“What was it you said, Mazi Ogbu?” Mazi Udezue asked contemptuously.
“I know you are not deaf,” Mazi Ogbu replied, “but incase you are suffering from the ailment of Ukpana the grasshopper, that was eaten by Okpoko the bird, I will repeat my statement. I have noticed that you are not satisfied with your success as a dibia. I can see that you have forgotten that life does not believe in the equality of ability—”
“Stop running around the cycle, come into it and make yourself clear,” interrupted Mazi Udezue. “Whatever you have as a man, I have it; and whatever you think you know as a dibia, I know it.”
Mazi Ogbu cut in, “Ehn, is that it? You have even made things clear and I think, without mincing words, that the battle line is drawn.” And he threatened, “Let us see who is the greater. I have dealt with your kind; and Ala and Igwe, the great spirits, know you won’t be the exception.”
Mazi Udezue burst into laughter intended for mockery, and replied, “When a dog grows big, it thinks itself a wolf.” But Mazi Ogbu had already walked out before he could finish his statement.
The first dibia to challenge him died
of a tumor that grew in
his neck. The second, a renowned
dibia from Afikpo, ran mad. The
third, from Nkanu, was eaten by
a leopard in his very bedroom.
Though Mazi Udezue laughed, he took the threat seriously; for this was the fourth time Mazi Ogbu made such a threat, and he always lived true to his words. The first dibia to challenge him died of a tumor that grew in his neck. The second, a renowned dibia from Afikpo, ran mad. The third, from Nkanu, was eaten by a leopard in his very bedroom. Knowing all these, he resolved not to be counted among them.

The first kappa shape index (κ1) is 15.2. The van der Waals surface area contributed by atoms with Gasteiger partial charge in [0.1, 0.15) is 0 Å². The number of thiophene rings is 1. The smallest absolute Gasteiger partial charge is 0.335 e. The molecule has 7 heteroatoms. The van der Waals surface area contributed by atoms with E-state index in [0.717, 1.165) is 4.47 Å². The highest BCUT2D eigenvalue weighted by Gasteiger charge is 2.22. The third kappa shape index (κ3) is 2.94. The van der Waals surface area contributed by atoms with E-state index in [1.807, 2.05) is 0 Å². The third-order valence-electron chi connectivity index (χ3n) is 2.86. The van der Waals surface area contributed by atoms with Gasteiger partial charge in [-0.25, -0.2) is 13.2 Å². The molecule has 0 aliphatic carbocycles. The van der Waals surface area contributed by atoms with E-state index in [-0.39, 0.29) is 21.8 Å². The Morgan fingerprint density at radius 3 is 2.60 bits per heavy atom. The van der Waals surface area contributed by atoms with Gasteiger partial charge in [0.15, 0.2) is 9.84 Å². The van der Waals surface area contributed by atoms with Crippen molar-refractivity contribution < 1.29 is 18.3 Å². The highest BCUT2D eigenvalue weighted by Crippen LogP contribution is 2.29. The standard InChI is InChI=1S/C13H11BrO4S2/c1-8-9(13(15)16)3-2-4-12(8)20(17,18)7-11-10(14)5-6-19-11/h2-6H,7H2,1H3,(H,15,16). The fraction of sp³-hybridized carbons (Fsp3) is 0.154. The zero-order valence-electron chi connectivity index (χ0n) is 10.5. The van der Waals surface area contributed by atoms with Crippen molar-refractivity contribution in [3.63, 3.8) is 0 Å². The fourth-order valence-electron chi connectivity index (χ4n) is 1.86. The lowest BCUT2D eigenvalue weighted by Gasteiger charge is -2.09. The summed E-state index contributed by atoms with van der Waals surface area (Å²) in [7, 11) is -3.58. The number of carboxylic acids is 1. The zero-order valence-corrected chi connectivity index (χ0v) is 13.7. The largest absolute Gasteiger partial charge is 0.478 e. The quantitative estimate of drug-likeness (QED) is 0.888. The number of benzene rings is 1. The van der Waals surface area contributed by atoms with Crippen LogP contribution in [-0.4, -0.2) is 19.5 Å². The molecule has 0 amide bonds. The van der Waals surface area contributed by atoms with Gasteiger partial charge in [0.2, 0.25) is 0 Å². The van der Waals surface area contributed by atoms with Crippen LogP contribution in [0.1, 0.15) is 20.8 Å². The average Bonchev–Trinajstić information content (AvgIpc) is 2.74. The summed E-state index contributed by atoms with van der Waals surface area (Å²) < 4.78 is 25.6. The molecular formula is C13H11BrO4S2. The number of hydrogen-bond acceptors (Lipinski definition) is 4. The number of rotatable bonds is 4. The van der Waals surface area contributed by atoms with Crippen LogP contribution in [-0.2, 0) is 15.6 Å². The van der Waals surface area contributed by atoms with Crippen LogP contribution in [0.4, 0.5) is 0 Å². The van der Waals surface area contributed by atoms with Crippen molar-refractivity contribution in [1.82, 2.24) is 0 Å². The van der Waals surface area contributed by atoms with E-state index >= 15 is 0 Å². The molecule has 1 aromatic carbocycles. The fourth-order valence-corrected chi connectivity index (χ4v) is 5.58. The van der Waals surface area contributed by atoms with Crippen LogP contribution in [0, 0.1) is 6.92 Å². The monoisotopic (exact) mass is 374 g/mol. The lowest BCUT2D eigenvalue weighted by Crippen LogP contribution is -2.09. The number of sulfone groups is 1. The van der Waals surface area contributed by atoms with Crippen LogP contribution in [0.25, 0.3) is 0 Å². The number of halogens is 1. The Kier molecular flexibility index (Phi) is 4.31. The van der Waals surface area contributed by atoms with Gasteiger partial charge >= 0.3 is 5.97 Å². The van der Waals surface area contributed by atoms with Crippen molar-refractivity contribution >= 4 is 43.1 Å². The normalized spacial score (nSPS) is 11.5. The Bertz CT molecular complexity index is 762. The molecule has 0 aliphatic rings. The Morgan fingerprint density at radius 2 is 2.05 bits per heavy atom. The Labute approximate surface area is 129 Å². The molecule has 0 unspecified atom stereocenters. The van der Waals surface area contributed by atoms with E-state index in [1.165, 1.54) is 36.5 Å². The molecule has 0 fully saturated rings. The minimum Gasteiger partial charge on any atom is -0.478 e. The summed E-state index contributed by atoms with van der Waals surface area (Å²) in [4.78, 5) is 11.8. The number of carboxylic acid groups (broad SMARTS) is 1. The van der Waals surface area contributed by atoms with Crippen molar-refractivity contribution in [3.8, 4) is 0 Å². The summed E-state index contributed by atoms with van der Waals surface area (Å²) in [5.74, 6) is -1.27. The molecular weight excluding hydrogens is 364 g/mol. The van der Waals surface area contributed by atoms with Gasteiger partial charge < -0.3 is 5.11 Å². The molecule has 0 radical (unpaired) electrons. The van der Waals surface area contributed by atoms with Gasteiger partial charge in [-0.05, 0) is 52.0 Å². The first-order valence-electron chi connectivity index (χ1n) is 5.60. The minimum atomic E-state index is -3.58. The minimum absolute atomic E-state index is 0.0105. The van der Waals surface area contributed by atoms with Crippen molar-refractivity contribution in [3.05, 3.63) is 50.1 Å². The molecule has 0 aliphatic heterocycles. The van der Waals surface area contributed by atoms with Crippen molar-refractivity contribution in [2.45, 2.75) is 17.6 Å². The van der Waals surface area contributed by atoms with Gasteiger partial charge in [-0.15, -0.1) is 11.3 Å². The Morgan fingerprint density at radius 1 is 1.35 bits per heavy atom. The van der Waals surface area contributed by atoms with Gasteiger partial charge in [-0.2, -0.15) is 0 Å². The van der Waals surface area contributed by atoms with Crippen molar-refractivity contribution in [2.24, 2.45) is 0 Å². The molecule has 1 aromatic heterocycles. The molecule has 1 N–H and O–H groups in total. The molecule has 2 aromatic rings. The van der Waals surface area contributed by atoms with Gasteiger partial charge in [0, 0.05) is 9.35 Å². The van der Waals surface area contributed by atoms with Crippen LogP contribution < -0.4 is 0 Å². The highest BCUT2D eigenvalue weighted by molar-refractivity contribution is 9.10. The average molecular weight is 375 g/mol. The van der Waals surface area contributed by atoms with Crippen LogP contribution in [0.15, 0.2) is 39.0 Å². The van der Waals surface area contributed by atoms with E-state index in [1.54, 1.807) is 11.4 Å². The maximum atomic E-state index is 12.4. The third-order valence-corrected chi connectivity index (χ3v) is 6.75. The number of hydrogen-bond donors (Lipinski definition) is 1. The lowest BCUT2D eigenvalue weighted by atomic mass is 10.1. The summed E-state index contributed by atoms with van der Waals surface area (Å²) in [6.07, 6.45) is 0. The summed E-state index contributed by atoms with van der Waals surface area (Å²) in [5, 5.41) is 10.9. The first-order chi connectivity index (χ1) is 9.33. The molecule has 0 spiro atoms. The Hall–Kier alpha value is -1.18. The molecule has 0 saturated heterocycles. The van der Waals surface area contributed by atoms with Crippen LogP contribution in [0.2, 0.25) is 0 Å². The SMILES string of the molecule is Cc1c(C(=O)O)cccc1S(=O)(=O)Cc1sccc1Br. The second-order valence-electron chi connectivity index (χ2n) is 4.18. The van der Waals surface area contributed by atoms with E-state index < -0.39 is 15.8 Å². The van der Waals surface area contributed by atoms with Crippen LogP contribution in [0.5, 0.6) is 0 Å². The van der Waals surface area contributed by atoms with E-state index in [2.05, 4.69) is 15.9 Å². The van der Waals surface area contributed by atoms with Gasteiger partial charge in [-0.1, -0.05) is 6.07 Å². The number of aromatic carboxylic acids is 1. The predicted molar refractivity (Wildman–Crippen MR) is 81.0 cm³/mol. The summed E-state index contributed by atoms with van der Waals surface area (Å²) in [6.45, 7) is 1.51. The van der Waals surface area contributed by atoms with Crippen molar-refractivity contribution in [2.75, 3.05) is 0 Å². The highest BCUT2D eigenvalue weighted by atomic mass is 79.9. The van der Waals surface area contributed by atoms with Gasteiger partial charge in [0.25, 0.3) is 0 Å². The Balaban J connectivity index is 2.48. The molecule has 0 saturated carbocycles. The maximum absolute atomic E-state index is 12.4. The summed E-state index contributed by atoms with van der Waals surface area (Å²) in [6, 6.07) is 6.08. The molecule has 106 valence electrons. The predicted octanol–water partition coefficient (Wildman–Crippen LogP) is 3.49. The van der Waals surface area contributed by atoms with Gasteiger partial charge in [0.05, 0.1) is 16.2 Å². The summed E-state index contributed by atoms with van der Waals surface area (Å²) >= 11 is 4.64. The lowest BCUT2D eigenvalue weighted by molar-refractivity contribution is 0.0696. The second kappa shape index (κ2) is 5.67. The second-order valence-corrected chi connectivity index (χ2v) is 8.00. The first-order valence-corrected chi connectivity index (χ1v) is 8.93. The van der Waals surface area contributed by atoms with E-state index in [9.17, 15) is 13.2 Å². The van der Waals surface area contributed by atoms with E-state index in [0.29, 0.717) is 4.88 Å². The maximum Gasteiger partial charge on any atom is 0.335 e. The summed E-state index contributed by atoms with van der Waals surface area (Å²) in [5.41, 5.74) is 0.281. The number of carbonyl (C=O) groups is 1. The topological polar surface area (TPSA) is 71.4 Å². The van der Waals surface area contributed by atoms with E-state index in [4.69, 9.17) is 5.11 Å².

The time was so short, he couldn’t believe how easy it was. He decided to walk past the house where the mourners had gathered in preparation for the burial. As he walked past, he stretched his head to look at the raffia mat where Mazi Udezue lay lifeless.
“Never again would any rat raise a hand at me,” Mazi Ogbu said to himself. “I am yet to see that person born of woman who can challenge me; even a spirit would think twice to stretch his arm for a bet,” he enthused. One seeing him go home would wonder what made him whistle merrily in a village where one of its greatest men lay cold.
On getting home, he called Orienma his eldest wife and requested for his meal. Fortunately for him, she had prepared his favourite dish. So, he was set to celebrate his victory quite merrily. Before starting at his meal, he went in to bring the jar of palm wine he bought that evening. Thus, he was set to indulge himself for self-satisfaction.
It was not quite long, the dish was empty and the jar of wine halved. He was sipping from the gorge the umpteenth time and had become so light-headed that every weight of reason floated. And like all in his state, his vocal chord was set loose for the loftiness of his mind to be revealed—and he stopped at nothing, even profanity.
Soon a man walked by and stopped by him (the mirthful gratification he was having was in front of his house). The man cautioned him to be mindful of his words lest the spirits become angry.
“Even if Amadioha, of thunder and lightening, should rage, not even a strand of hair of mine will stand for fright,” Mazi Ogbu thundered.
“What pushes you into these vanities seeks to destroy you; and one wonders what goads you thus to seek power,” the man warned.
“My little one,” Mazi Ogbu answered, “remember what the plantain told the banana; it said, ‘Food that despises being raw is vulnerable to anyone passing by’.”
The man replied, and said, “Forget not what the banana retorted, ‘Food that makes itself too raw must needs be cooked.” The man turned from him and walked away.
“Let the gods do their worst, Mazi Ogbu is a sure match for them,” the Mazi boasted.